In recognition of National Cervical Health Awareness Month, the Chautauqua County Health Department is asking women to talk to their doctors about getting screened for cervical cancer.
"This is an excellent time to learn how to lower your risk and take steps to prevent cervical cancer," says Christine Schuyler, county public health director. "While any woman can get cervical cancer, it occurs more often in women over 30 years old. Women who are not screened or have not been screened in a long time could have cervical cancer and not know it."
Cervical cancer is most often found in women who have not had a Pap test in more than five years or have never had a Pap test. The Pap test, commonly called "Pap smear," is the main screening test for cervical cancer and can identify cells on the cervix that may become cancerous. In the United States, the Pap test has reduced cervical cancer rates by more than 70 percent.
The risk for cervical cancer depends on a person's sexual history, their immune system, their health and their lifestyle. Certain factors increase a woman's risk of developing cervical cancer, including:
Human papillomavirus infection. HPV is a common virus that causes nearly all cervical cancer and can be passed from one person to another during sex;
Age - the majority of cervical cancers occur in women over age 30;
Smoking - women who smoke are twice as likely as nonsmokers to develop cervical cancer;
Having HIV, the virus that causes AIDS, or another condition that makes it hard for the body to fight off health problems;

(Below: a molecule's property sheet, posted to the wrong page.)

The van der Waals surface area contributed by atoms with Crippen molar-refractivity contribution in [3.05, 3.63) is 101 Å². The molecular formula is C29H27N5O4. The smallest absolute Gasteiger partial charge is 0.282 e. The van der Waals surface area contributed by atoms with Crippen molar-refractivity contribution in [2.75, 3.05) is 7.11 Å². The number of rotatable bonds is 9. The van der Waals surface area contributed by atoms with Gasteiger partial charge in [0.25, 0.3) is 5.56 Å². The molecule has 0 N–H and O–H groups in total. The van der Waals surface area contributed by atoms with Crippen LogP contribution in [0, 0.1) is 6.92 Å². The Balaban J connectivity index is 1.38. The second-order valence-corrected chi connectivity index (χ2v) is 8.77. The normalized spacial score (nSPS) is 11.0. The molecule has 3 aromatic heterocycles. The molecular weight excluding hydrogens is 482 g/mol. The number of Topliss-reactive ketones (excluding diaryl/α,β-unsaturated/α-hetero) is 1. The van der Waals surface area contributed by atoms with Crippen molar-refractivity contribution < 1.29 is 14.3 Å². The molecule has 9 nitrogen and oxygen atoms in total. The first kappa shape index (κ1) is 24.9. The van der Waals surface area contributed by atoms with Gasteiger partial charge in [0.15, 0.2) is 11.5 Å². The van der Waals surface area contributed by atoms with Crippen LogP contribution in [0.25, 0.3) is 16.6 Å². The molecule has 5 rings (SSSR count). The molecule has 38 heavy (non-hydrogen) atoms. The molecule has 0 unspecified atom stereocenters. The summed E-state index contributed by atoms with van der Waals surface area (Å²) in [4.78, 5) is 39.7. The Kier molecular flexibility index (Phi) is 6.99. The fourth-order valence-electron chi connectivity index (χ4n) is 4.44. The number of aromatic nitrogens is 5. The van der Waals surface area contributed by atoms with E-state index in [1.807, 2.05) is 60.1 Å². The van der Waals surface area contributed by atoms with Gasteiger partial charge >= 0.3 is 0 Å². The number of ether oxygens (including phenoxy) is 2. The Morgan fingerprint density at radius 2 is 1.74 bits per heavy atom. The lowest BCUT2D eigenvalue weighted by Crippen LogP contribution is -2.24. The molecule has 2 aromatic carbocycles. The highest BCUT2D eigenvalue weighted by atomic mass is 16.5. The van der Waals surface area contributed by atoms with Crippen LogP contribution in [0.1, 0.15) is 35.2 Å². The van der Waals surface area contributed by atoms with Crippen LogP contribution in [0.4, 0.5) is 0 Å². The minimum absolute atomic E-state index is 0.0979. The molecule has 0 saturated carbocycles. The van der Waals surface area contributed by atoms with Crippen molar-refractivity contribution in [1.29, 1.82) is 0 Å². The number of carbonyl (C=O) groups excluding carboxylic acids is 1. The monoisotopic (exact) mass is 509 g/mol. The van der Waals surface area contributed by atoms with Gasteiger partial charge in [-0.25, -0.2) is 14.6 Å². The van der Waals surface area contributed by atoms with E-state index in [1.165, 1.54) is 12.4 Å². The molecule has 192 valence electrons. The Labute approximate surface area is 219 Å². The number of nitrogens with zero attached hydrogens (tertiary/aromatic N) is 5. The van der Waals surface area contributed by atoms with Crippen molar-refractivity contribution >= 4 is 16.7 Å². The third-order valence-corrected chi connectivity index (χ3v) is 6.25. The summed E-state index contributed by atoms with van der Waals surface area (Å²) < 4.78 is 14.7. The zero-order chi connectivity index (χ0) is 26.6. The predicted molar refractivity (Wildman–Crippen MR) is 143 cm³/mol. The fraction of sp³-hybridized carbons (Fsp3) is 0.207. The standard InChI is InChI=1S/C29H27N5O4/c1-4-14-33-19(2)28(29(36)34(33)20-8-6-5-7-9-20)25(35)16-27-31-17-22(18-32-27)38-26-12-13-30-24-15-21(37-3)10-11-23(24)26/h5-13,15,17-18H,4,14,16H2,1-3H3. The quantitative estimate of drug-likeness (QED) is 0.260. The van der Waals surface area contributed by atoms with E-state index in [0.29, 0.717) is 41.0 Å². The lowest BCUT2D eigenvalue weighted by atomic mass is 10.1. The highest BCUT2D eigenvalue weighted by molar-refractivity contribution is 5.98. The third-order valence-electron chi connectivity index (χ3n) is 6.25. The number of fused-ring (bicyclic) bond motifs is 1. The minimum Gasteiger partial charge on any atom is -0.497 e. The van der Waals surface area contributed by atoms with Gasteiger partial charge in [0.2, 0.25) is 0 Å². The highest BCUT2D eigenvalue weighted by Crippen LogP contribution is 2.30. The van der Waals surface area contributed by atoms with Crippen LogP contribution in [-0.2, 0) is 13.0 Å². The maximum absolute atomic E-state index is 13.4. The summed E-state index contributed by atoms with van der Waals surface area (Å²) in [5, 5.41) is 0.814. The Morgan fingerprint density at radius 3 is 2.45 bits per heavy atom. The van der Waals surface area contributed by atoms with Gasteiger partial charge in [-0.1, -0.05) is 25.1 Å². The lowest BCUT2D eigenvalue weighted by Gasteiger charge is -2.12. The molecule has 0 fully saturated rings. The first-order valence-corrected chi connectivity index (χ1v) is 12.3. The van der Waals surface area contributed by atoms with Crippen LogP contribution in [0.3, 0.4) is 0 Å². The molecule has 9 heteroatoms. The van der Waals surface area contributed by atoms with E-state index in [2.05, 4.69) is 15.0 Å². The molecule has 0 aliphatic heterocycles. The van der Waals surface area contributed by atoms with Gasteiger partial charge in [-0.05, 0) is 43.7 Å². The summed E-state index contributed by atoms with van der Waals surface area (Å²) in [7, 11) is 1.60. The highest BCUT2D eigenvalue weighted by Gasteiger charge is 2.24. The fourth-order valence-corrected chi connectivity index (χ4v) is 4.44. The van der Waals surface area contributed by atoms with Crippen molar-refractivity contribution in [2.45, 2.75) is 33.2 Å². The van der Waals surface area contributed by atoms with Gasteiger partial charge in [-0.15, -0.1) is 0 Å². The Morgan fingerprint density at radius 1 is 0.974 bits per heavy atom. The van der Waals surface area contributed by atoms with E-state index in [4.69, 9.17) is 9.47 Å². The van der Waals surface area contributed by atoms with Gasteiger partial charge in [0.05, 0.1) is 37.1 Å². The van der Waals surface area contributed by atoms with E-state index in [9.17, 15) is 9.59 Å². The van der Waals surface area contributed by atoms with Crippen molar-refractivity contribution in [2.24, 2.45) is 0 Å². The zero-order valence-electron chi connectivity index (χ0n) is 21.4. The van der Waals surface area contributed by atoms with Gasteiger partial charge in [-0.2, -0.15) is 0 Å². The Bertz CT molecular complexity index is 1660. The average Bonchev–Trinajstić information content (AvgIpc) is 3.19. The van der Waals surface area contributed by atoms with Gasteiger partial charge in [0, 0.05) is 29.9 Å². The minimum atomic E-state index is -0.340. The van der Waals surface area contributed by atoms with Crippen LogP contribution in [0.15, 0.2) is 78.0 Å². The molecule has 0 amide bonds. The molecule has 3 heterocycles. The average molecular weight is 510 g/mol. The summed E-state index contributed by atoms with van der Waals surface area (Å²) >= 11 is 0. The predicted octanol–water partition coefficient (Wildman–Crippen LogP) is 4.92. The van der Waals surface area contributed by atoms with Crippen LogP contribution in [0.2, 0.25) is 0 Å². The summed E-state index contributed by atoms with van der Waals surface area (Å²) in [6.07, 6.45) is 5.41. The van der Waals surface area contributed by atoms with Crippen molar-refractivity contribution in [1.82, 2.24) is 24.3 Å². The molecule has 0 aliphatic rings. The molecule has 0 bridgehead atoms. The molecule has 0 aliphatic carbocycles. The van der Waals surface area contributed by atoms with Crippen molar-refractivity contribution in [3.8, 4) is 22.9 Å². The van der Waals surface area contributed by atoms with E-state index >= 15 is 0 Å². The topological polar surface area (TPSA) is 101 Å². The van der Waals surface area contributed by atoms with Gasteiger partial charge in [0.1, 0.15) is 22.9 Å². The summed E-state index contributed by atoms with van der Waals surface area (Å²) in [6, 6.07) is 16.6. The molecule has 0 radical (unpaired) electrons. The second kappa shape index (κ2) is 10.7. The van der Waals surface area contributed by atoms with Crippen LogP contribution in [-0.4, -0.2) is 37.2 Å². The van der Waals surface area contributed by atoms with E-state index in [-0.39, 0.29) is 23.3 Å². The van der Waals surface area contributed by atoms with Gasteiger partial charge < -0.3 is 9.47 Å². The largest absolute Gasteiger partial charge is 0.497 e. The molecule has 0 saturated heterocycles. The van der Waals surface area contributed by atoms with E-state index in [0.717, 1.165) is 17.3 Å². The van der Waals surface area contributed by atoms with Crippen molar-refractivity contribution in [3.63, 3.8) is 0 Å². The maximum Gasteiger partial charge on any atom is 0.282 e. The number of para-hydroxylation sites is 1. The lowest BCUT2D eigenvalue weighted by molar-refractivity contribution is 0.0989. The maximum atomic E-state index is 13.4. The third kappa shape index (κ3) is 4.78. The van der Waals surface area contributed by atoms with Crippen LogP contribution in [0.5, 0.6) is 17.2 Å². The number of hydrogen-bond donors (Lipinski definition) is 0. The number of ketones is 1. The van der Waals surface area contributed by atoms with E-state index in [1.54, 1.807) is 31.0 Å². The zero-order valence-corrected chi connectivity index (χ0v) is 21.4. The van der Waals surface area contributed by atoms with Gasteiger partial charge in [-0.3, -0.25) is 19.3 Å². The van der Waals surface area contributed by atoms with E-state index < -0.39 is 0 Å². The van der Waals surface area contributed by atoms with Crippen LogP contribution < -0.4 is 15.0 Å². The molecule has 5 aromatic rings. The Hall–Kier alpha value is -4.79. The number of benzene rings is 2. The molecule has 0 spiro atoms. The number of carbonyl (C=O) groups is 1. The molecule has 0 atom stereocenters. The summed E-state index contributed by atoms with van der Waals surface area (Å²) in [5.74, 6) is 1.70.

Exposure to diethylstilbestrol (DES) before birth; and
Personal history of precancer of the cervix.
Women can reduce their risk for developing cervical cancer by getting regular Pap tests, being immunized against HPV, and not smoking. Women who are sexually active can reduce their risk for HPV infection by using latex condoms during sex and limiting the number of sexual partners.
Females between the ages of 9 and 26 or their parents can talk to their doctors about the HPV vaccine, which protects against the types of HPV that cause most cervical cancers.
"It's still important for women to continue to have a Pap test even if they've had the HPV vaccine because the vaccine is not 100 percent effective," said Schuyler.
Women who are uninsured or underinsured should contact their local Cancer Services Program to find out how to get free cervical cancer screening. Call 1-866-442-2262 to find a program in the area. For more information about the Cancer Services Program, visit: www.health.ny.gov/cancerservicesprogram. For more information about the HPV vaccine, visit: www.health.ny.gov/prevention/immunization/human-papillomavirus/.
For help quitting smoking, call the NYS Smokers' Quitline at 866-697-8487. For more information about quitting smoking, visit: www.nysmokefree.com.